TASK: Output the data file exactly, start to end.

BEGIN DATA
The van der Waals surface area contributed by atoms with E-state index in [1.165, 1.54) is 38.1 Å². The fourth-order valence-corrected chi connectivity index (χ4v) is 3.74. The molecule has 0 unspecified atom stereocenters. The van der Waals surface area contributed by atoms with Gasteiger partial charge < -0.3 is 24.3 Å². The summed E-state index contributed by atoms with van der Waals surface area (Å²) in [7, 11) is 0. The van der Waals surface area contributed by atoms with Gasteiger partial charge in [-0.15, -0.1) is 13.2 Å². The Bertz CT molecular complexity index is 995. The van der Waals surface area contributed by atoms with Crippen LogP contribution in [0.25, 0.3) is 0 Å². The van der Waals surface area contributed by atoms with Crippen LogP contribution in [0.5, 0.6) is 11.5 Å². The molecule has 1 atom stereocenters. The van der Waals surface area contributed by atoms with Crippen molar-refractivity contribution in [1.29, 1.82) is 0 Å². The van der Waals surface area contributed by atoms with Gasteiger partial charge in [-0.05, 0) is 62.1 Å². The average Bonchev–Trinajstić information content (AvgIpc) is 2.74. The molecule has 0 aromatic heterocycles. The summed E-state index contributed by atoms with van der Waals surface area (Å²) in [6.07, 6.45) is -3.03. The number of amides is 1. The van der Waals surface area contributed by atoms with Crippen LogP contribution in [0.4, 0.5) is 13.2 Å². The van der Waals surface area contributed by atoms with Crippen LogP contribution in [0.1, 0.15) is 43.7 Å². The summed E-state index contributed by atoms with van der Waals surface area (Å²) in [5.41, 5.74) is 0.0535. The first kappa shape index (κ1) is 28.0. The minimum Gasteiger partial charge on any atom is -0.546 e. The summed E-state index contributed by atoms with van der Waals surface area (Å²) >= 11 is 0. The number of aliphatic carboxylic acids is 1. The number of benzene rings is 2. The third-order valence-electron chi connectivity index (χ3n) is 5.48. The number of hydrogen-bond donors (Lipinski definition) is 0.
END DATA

The van der Waals surface area contributed by atoms with E-state index in [1.165, 1.54) is 38.1 Å². The fourth-order valence-corrected chi connectivity index (χ4v) is 3.74. The molecule has 0 unspecified atom stereocenters. The van der Waals surface area contributed by atoms with Gasteiger partial charge < -0.3 is 24.3 Å². The summed E-state index contributed by atoms with van der Waals surface area (Å²) in [7, 11) is 0. The van der Waals surface area contributed by atoms with Gasteiger partial charge in [-0.15, -0.1) is 13.2 Å². The Bertz CT molecular complexity index is 995. The van der Waals surface area contributed by atoms with Crippen LogP contribution in [0.25, 0.3) is 0 Å². The van der Waals surface area contributed by atoms with Crippen LogP contribution in [0.5, 0.6) is 11.5 Å². The molecule has 1 atom stereocenters. The van der Waals surface area contributed by atoms with Crippen molar-refractivity contribution in [1.29, 1.82) is 0 Å². The van der Waals surface area contributed by atoms with Gasteiger partial charge in [-0.05, 0) is 62.1 Å². The average Bonchev–Trinajstić information content (AvgIpc) is 2.74. The molecule has 0 aromatic heterocycles. The summed E-state index contributed by atoms with van der Waals surface area (Å²) in [6.07, 6.45) is -3.03. The number of amides is 1. The van der Waals surface area contributed by atoms with Crippen LogP contribution in [0.4, 0.5) is 13.2 Å². The van der Waals surface area contributed by atoms with Crippen LogP contribution in [0.1, 0.15) is 43.7 Å². The summed E-state index contributed by atoms with van der Waals surface area (Å²) in [5.41, 5.74) is 0.0535. The first kappa shape index (κ1) is 28.0. The minimum Gasteiger partial charge on any atom is -0.546 e. The summed E-state index contributed by atoms with van der Waals surface area (Å²) >= 11 is 0. The number of aliphatic carboxylic acids is 1. The number of benzene rings is 2. The third-order valence-electron chi connectivity index (χ3n) is 5.48. The number of hydrogen-bond donors (Lipinski definition) is 0.